Dealing With Conflict at Work

resolving-staff-conflictNo matter how hard they try, some colleagues and team members just can’t seem to get along.  From outbursts during meetings to email wars that can drag the entire office into a time-wasting state of tension, workplace conflict is one of the biggest obstacles to effective management.

If your business doesn’t have an HR specialist on the payroll, you don’t need to spend a fortune on consultants – here are some common-sense approaches you can take to resolving office conflicts.

Don’t ignore the problem – it will get worse

Some managers take a hands-off approach when conflicts arise between members of staff, and assume that a member of the  team is “difficult” or is “having a bad day”.

Taking no further action may be an easy solution for the manager, but over time the tension levels in the office will rise – making the workplace an unpleasant place to be. Once this happens, staff morale will start to drop and team members will become less productive – none of this is good for business.

How to identify conflict

Workplace conflict can take many forms, but you can avoid unnecessary problems by following a general rule:

  • As soon as two members of staff have a disagreement that becomes personal, send rude or aggressive emails, or raise their voices in the office, management should take action immediately.

This type of behaviour is unprofessional and damaging to the business as a whole – a solution needs to be found.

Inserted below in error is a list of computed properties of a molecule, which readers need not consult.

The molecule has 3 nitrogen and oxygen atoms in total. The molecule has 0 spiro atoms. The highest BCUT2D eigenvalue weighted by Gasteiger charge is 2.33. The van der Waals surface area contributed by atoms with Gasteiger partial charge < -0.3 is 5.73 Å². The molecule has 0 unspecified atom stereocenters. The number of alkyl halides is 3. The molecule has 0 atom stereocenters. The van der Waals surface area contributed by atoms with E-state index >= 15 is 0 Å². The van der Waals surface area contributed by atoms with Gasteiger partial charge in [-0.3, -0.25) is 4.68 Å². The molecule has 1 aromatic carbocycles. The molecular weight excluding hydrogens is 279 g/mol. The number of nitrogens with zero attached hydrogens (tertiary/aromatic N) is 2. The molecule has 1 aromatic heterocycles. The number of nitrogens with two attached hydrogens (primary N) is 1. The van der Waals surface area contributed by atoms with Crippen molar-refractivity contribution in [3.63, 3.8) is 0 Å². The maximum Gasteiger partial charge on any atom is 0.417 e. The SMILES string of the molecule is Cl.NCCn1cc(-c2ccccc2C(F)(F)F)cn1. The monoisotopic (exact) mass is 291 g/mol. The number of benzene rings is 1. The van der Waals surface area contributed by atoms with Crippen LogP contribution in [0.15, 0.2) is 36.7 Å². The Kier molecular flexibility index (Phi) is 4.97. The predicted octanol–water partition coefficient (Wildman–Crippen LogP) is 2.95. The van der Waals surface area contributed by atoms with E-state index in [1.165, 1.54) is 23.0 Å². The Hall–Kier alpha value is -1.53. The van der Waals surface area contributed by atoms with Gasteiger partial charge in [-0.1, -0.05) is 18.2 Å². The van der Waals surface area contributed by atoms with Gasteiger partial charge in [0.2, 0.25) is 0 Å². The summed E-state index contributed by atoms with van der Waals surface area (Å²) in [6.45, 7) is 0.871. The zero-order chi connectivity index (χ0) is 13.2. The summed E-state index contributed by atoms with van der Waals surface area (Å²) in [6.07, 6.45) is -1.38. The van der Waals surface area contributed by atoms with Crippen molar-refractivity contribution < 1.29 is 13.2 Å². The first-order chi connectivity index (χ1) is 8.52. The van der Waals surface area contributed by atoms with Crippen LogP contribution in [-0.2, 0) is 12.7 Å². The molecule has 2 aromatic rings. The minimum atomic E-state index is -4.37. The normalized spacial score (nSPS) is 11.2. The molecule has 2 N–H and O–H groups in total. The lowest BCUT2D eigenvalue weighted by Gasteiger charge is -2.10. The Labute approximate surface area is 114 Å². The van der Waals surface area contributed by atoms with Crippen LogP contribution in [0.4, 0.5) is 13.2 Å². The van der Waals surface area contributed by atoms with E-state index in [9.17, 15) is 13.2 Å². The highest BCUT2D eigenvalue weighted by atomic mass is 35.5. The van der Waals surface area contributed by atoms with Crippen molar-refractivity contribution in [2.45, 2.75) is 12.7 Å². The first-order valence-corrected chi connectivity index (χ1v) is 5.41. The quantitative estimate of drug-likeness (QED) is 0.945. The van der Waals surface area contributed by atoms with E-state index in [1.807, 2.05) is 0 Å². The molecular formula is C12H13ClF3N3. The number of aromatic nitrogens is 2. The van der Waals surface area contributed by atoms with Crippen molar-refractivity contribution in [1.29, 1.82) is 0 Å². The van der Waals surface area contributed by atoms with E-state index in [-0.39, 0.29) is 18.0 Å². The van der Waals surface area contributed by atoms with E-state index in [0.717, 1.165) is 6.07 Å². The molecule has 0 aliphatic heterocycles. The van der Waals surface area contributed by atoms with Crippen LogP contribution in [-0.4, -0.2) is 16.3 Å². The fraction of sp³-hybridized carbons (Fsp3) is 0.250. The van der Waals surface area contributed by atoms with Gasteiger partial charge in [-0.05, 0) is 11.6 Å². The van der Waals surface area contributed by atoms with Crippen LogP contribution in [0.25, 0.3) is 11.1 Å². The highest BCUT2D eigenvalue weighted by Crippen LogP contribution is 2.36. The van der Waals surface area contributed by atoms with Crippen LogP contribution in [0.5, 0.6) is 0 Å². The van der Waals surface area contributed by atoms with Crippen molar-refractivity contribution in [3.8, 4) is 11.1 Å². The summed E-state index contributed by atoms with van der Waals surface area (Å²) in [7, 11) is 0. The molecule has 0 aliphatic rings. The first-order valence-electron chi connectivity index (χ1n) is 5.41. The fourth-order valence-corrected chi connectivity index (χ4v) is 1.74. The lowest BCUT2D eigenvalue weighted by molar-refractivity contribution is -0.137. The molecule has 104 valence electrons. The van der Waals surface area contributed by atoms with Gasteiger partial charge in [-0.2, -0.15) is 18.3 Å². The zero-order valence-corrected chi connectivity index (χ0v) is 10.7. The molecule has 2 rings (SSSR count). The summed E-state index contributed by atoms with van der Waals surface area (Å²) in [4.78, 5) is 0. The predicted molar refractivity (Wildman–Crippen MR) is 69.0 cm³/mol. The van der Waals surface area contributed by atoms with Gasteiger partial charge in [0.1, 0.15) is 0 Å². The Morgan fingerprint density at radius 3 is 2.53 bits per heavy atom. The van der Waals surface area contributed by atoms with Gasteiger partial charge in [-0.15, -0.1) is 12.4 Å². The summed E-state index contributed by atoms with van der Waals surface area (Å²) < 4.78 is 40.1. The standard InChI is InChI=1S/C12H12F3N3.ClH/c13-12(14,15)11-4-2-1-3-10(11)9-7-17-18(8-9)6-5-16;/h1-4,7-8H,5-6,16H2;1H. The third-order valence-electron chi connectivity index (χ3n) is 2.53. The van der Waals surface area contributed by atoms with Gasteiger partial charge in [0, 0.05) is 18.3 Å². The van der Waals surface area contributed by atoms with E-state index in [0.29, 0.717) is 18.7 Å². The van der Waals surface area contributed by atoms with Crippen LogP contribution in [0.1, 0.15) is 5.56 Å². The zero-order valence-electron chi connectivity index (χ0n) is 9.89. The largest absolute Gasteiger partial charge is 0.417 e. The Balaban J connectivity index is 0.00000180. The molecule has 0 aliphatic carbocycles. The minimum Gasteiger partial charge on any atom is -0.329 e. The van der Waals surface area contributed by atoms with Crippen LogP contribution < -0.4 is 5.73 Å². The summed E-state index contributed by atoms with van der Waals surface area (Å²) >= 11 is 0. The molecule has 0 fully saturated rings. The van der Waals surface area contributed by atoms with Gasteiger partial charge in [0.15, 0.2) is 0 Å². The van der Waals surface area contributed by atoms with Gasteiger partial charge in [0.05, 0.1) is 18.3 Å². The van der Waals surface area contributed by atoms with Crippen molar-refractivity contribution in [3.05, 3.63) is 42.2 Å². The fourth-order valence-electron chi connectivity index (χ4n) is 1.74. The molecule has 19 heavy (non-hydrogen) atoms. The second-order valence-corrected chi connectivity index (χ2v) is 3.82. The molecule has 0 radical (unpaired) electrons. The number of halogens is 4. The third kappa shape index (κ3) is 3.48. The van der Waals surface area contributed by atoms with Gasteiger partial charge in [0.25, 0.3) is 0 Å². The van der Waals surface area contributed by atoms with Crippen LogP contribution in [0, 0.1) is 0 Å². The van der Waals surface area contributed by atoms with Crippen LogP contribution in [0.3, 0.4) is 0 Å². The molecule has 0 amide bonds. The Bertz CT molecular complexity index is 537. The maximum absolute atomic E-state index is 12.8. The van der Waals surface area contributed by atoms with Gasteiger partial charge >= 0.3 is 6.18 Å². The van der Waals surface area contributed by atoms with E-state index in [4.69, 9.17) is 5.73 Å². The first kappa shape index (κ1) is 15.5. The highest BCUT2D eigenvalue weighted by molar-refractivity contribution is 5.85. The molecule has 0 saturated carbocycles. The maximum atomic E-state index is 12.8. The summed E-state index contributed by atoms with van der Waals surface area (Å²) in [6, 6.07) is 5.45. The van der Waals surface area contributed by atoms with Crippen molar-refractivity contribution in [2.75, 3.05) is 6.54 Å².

A conflict resolution checklist

The best way to resolve conflict between two people is by consultation – the staff members involved should meet with a senior representative of the business and discuss the events that lead to their unprofessional behaviour.

  1. Show you mean business

    It’s important that a senior member of management or even a director attends the meeting, so that the team members understand how serious the problem really is.

  2. Listen to both sides of the story

    Even if one person seems to be totally in the wrong, give both team members a chance to explain what happened. Make sure that each person gets to tell their version of the story without being interrupted.

  3. Work towards resolution

    Ideally, your employees should learn from their disagreement and find out why things got out of hand – this will prevent conflict in the future.

In the worst-case scenario, they may have to agree that they don’t work very well together and do their best to behave professionally while staying out of each other’s hair.

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